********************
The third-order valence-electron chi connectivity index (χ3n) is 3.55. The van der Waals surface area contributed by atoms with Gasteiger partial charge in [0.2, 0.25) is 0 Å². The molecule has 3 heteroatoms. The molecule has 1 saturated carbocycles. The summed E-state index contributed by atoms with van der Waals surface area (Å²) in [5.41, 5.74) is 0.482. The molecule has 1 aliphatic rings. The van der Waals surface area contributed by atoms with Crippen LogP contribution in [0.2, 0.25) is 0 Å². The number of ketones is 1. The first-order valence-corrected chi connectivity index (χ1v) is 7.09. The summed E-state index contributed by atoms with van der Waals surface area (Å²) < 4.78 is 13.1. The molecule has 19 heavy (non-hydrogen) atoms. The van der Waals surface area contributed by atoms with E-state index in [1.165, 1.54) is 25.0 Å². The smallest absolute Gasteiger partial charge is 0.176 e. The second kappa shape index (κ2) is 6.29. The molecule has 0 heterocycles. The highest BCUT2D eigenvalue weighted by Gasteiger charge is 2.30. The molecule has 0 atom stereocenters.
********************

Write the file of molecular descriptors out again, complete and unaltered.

The third-order valence-electron chi connectivity index (χ3n) is 3.55. The van der Waals surface area contributed by atoms with Gasteiger partial charge in [0.2, 0.25) is 0 Å². The molecule has 3 heteroatoms. The molecule has 1 saturated carbocycles. The summed E-state index contributed by atoms with van der Waals surface area (Å²) in [5.41, 5.74) is 0.482. The molecule has 1 aliphatic rings. The van der Waals surface area contributed by atoms with Crippen LogP contribution in [0.2, 0.25) is 0 Å². The number of ketones is 1. The first-order valence-corrected chi connectivity index (χ1v) is 7.09. The summed E-state index contributed by atoms with van der Waals surface area (Å²) < 4.78 is 13.1. The molecule has 19 heavy (non-hydrogen) atoms. The van der Waals surface area contributed by atoms with E-state index in [1.165, 1.54) is 25.0 Å². The smallest absolute Gasteiger partial charge is 0.176 e. The second kappa shape index (κ2) is 6.29. The molecule has 0 heterocycles. The highest BCUT2D eigenvalue weighted by Gasteiger charge is 2.30. The molecule has 0 atom stereocenters.